Gulf Shores, Alabama - Gulf State Park hotel supporters take case to Legislature

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Gulf State Park hotel supporters take case to Legislature

Tuesday, April 28, 2009 By GEORGE ALTMAN Capital Bureau

MONTGOMERY - Backers of a plan, rebuffed by the Alabama Supreme Court, to put a private, luxury hotel on state-owned Gulf Shores beaches are taking their case to the Legislature.

For nearly 90 minutes of a House committee meeting last week, some of the state's most influential figures debated whether an unrelated bill should be changed to block the hotel or to fast-track its approval.

State Revenue Commissioner Tim Russell told the House Government Operations Committee that his department must take in $1 million per hour to keep agencies running, and a beachfront resort would mean big money.

"I'm here to say that, on behalf of the governor and the state, we think we need the state park (hotel) up and running to support the average citizen," Russell said.

Former state Conservation Commissioner Charley Grimsley said that building a high-priced hotel in Gulf State Park would be tantamount to telling average citizens to "ride on the back of the bus."

"I've heard people on this project say, 'Poor folks ought to go across the highway and sit on picnic tables, while rich people sip champagne on the beach,'" he said. "I don't think that's right. The state parks were built for all Alabamians."

The state once had a hotel in the park, but the Gulf State Park Lodge was destroyed by Hurricane Ivan in 2004 and never rebuilt.

Gov. Bob Riley proposed replacing that hotel with a private resort and convention center. His plan called for the state to arrange a long-term lease with Auburn University, which would then sublease the land to Atlanta-based West Paces Hotel Group.

Opponents sued, and the matter was in Alabama courts for four years, until the state's highest court ruled against Riley about a month ago.

Russell sees a bill concerning a separate parcel of Gulf Shores land as a quick way to get around the Supreme Court ruling.

"If we can get this amendment through, than we can move forward this term," Russell said.

But the bill's sponsor, Sen. Larry Dixon, R-Montgomery, said he doesn't want either side to "commandeer" his measure.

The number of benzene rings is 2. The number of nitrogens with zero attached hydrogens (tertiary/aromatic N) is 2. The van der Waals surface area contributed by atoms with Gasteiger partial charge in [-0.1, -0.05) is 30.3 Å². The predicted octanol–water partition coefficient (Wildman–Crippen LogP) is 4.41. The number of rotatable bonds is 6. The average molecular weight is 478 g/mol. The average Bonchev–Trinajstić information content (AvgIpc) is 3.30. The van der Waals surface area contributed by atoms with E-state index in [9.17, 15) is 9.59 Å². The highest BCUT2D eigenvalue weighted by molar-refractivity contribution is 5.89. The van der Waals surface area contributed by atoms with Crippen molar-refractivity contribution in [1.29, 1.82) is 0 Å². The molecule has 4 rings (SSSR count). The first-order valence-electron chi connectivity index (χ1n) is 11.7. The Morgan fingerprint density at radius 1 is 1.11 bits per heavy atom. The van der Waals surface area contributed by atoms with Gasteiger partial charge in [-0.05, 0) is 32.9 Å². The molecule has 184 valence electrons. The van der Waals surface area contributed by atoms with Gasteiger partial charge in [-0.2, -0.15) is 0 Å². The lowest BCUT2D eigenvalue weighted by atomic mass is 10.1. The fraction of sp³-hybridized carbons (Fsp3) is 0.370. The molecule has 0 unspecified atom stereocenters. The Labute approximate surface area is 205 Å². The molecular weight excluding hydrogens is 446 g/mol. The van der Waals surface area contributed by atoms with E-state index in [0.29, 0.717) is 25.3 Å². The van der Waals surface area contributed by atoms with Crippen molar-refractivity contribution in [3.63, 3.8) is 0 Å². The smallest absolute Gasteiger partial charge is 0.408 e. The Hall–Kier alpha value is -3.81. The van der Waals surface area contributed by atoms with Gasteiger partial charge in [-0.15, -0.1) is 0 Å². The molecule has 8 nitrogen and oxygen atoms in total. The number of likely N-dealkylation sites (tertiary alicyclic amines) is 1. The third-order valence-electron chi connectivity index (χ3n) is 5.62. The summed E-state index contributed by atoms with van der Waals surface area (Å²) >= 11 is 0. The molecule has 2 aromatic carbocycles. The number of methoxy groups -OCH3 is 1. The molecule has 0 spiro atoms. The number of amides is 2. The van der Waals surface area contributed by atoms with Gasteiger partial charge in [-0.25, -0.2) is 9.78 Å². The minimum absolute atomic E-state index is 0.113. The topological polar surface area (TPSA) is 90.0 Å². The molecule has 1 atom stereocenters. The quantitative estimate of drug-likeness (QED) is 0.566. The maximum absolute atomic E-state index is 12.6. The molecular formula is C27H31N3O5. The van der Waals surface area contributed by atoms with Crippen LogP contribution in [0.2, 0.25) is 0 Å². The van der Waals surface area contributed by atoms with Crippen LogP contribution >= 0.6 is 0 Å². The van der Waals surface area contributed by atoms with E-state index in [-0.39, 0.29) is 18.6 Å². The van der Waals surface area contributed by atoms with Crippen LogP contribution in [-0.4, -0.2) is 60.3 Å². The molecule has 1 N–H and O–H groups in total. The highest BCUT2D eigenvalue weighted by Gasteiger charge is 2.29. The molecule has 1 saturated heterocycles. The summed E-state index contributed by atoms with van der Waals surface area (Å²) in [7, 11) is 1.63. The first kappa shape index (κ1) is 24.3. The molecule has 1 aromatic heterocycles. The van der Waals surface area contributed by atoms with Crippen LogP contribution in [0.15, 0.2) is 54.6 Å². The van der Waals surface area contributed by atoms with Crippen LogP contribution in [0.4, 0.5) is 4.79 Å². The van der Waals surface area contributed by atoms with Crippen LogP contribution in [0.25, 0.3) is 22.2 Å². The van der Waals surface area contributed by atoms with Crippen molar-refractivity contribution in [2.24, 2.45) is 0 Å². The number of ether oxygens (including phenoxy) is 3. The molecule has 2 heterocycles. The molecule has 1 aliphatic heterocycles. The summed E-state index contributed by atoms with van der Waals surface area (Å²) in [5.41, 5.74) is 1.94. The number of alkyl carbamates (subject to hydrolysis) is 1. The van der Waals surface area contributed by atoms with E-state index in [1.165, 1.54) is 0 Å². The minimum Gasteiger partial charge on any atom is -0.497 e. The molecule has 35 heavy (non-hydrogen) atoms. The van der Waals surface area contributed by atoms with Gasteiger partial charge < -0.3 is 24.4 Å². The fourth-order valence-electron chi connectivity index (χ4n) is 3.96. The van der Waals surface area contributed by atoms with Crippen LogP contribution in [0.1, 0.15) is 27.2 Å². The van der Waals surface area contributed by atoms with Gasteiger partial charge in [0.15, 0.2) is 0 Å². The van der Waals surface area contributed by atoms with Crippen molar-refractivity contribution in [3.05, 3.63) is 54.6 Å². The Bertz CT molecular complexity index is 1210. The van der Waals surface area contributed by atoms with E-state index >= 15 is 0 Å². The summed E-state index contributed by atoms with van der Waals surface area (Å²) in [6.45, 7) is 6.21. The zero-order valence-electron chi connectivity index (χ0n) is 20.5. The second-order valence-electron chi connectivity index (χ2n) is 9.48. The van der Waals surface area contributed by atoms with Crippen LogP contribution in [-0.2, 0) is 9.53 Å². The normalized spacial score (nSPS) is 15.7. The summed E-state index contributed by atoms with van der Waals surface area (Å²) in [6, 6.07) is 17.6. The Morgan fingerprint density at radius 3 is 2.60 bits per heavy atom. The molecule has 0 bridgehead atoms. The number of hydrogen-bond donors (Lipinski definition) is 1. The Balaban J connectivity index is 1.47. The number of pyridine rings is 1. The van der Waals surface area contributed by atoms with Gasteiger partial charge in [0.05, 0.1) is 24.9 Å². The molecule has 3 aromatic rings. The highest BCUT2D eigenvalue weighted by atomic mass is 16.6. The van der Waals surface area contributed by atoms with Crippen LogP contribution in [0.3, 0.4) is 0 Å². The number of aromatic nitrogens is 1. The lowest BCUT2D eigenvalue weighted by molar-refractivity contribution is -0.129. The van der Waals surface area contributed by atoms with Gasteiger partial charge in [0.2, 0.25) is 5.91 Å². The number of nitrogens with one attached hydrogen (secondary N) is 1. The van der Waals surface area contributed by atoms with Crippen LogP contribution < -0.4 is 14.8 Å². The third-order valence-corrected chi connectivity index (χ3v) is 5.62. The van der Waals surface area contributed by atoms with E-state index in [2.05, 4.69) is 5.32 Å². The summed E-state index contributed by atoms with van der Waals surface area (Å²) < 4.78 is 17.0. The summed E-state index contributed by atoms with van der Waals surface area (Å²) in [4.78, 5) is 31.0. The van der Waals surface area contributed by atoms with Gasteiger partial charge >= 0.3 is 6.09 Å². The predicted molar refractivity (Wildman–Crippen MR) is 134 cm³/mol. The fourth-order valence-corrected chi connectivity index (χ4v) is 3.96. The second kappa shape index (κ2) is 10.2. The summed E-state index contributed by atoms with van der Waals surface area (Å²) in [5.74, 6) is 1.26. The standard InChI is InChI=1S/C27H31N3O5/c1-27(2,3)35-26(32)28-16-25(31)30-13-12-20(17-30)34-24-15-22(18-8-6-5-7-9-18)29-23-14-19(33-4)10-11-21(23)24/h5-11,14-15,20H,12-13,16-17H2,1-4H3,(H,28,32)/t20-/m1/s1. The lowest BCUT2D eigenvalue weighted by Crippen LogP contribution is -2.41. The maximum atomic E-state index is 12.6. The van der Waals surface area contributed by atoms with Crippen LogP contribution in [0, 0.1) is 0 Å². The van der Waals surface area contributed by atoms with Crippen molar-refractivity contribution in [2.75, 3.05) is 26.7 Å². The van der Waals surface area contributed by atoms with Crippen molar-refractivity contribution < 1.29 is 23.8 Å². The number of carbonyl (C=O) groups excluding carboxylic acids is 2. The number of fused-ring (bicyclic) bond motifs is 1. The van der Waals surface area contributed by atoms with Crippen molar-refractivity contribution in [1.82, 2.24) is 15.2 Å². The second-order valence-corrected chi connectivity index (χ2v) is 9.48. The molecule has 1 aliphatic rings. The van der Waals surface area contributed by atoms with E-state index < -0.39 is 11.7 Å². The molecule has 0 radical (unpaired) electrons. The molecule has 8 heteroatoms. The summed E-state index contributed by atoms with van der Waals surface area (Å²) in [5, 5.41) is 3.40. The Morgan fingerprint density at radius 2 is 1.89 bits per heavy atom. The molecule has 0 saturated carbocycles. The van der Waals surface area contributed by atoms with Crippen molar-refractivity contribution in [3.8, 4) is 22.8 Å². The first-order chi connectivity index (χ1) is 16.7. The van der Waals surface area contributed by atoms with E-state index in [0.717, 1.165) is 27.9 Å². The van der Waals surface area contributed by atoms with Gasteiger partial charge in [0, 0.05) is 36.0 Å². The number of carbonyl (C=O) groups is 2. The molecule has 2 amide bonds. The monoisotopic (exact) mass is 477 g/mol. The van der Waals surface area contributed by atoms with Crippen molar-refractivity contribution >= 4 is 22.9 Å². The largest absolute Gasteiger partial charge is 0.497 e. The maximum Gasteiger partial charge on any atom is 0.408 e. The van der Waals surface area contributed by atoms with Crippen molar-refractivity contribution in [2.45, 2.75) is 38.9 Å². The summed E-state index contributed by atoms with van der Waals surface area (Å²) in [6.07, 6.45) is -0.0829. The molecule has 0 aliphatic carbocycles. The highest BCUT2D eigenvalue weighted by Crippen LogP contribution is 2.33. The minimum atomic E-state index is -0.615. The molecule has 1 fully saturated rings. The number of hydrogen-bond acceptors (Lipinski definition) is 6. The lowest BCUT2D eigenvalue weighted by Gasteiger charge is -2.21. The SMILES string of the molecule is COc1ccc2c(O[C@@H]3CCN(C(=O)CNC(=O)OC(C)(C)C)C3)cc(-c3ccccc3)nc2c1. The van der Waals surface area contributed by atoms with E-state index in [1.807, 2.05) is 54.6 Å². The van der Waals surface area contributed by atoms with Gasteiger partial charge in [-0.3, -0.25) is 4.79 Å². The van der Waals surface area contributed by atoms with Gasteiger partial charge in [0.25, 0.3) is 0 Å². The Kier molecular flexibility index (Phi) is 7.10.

"They're talking about what they'll be able to do if they can take this bill, tear it up and give you their substitute," Dixon told the committee, as he ripped a paper copy of his bill in half.

Dixon's proposal would require legislative approval for the sale or long-term lease of state-owned beachfront land located about five miles west of the former Gulf State Park Lodge.

Development of that land could be difficult, as it has been designated a critical habitat for the endangered Perdido Key beach mouse, but Dixon said he wants to make sure the "pristine" beach is protected.

The House committee will again consider whether to alter or pass Dixon's bill on Wednesday.

While Grimsley and Russell argue from opposite ends of the spectrum, the powerful heads of the Alabama Education Association, or AEA, and the Alabama State Employees Association are working for a compromise.

AEA chief Paul Hubbert said he'd favor a new hotel, if state employees ran the convention center and building were limited to the site of the old hotel.

"Alabama obviously needs a convention center on the Gulf Coast," Hubbert said.


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I do wish that the state will come up with a hotel on the beach where everyone could come to stay & not pay an arm & a leg. So many Condo.'s have moved in & have taken over the beaches. At one time there were hotels & priced  right for a family. Now its all changed, if you stay in a condo you stay  & pay alot. Please put up a nice place like our other parks that so many have enjoyed threw the years, a place where we can proud of.    Thank you Rhonda

Oct 07, 2009 05:09 AM #1
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